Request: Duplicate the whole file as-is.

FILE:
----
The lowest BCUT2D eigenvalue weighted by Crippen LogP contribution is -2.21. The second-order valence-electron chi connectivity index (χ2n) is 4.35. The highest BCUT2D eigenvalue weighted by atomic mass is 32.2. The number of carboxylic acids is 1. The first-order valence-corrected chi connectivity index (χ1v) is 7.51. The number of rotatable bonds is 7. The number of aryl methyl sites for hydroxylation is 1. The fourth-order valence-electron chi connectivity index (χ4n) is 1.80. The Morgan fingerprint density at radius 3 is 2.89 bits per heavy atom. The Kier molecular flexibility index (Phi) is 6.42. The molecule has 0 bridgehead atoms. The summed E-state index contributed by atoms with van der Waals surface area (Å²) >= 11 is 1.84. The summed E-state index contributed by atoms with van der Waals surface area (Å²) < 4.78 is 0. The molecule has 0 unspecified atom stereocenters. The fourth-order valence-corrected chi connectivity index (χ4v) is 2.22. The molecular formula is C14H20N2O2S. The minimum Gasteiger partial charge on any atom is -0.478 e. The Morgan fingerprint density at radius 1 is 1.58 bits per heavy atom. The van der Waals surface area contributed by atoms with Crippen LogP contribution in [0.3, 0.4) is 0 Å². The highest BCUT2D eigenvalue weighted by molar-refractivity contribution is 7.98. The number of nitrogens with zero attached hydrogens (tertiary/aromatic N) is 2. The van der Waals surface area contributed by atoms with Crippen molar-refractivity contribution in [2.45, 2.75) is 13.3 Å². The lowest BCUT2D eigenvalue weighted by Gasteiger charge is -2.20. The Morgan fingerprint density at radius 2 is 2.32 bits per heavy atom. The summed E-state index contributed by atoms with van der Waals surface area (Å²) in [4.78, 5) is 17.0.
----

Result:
The lowest BCUT2D eigenvalue weighted by Crippen LogP contribution is -2.21. The second-order valence-electron chi connectivity index (χ2n) is 4.35. The highest BCUT2D eigenvalue weighted by atomic mass is 32.2. The number of carboxylic acids is 1. The first-order valence-corrected chi connectivity index (χ1v) is 7.51. The number of rotatable bonds is 7. The number of aryl methyl sites for hydroxylation is 1. The fourth-order valence-electron chi connectivity index (χ4n) is 1.80. The Morgan fingerprint density at radius 3 is 2.89 bits per heavy atom. The Kier molecular flexibility index (Phi) is 6.42. The molecule has 0 bridgehead atoms. The summed E-state index contributed by atoms with van der Waals surface area (Å²) >= 11 is 1.84. The summed E-state index contributed by atoms with van der Waals surface area (Å²) < 4.78 is 0. The molecule has 0 unspecified atom stereocenters. The fourth-order valence-corrected chi connectivity index (χ4v) is 2.22. The molecular formula is C14H20N2O2S. The minimum Gasteiger partial charge on any atom is -0.478 e. The Morgan fingerprint density at radius 1 is 1.58 bits per heavy atom. The van der Waals surface area contributed by atoms with Crippen LogP contribution in [0.3, 0.4) is 0 Å². The highest BCUT2D eigenvalue weighted by molar-refractivity contribution is 7.98. The number of nitrogens with zero attached hydrogens (tertiary/aromatic N) is 2. The van der Waals surface area contributed by atoms with Crippen molar-refractivity contribution in [2.45, 2.75) is 13.3 Å². The lowest BCUT2D eigenvalue weighted by Gasteiger charge is -2.20. The Morgan fingerprint density at radius 2 is 2.32 bits per heavy atom. The summed E-state index contributed by atoms with van der Waals surface area (Å²) in [4.78, 5) is 17.0.